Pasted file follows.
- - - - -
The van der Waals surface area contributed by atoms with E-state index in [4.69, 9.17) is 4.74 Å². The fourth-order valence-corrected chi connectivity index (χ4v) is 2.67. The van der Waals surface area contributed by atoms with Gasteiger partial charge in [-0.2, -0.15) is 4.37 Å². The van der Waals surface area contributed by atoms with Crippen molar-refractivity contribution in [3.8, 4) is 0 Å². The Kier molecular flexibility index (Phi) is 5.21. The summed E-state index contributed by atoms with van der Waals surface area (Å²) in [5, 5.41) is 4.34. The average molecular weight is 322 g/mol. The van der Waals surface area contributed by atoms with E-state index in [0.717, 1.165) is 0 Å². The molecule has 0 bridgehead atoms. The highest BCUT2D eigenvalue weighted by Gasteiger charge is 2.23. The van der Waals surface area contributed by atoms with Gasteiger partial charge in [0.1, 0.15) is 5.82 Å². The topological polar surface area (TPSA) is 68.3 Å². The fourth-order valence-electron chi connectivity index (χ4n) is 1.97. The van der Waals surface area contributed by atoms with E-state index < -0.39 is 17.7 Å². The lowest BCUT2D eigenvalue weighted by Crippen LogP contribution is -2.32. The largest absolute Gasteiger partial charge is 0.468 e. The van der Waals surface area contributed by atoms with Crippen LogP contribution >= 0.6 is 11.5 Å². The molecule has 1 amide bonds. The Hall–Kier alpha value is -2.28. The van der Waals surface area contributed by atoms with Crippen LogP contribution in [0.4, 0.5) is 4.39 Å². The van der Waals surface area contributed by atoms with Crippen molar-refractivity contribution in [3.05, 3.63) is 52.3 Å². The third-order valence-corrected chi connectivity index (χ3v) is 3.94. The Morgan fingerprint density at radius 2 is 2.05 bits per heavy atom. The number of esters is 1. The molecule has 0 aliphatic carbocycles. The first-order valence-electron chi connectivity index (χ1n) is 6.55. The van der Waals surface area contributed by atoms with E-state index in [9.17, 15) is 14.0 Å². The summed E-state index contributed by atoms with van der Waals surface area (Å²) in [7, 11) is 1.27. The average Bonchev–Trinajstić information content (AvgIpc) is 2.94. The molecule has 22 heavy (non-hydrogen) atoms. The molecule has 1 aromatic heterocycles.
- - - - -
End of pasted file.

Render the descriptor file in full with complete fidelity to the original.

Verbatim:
The van der Waals surface area contributed by atoms with E-state index in [4.69, 9.17) is 4.74 Å². The fourth-order valence-corrected chi connectivity index (χ4v) is 2.67. The van der Waals surface area contributed by atoms with Gasteiger partial charge in [-0.2, -0.15) is 4.37 Å². The van der Waals surface area contributed by atoms with Crippen molar-refractivity contribution in [3.8, 4) is 0 Å². The Kier molecular flexibility index (Phi) is 5.21. The summed E-state index contributed by atoms with van der Waals surface area (Å²) in [5, 5.41) is 4.34. The average molecular weight is 322 g/mol. The van der Waals surface area contributed by atoms with E-state index in [0.717, 1.165) is 0 Å². The molecule has 0 bridgehead atoms. The highest BCUT2D eigenvalue weighted by Gasteiger charge is 2.23. The van der Waals surface area contributed by atoms with Gasteiger partial charge in [0.1, 0.15) is 5.82 Å². The topological polar surface area (TPSA) is 68.3 Å². The fourth-order valence-electron chi connectivity index (χ4n) is 1.97. The van der Waals surface area contributed by atoms with E-state index < -0.39 is 17.7 Å². The lowest BCUT2D eigenvalue weighted by Crippen LogP contribution is -2.32. The largest absolute Gasteiger partial charge is 0.468 e. The van der Waals surface area contributed by atoms with Crippen LogP contribution >= 0.6 is 11.5 Å². The molecule has 1 amide bonds. The Hall–Kier alpha value is -2.28. The van der Waals surface area contributed by atoms with Crippen LogP contribution in [0.4, 0.5) is 4.39 Å². The van der Waals surface area contributed by atoms with Crippen molar-refractivity contribution in [3.05, 3.63) is 52.3 Å². The third-order valence-corrected chi connectivity index (χ3v) is 3.94. The Morgan fingerprint density at radius 2 is 2.05 bits per heavy atom. The number of esters is 1. The molecule has 0 aliphatic carbocycles. The first-order valence-electron chi connectivity index (χ1n) is 6.55. The van der Waals surface area contributed by atoms with E-state index in [9.17, 15) is 14.0 Å². The summed E-state index contributed by atoms with van der Waals surface area (Å²) in [7, 11) is 1.27. The average Bonchev–Trinajstić information content (AvgIpc) is 2.94. The molecule has 22 heavy (non-hydrogen) atoms. The molecule has 1 aromatic heterocycles.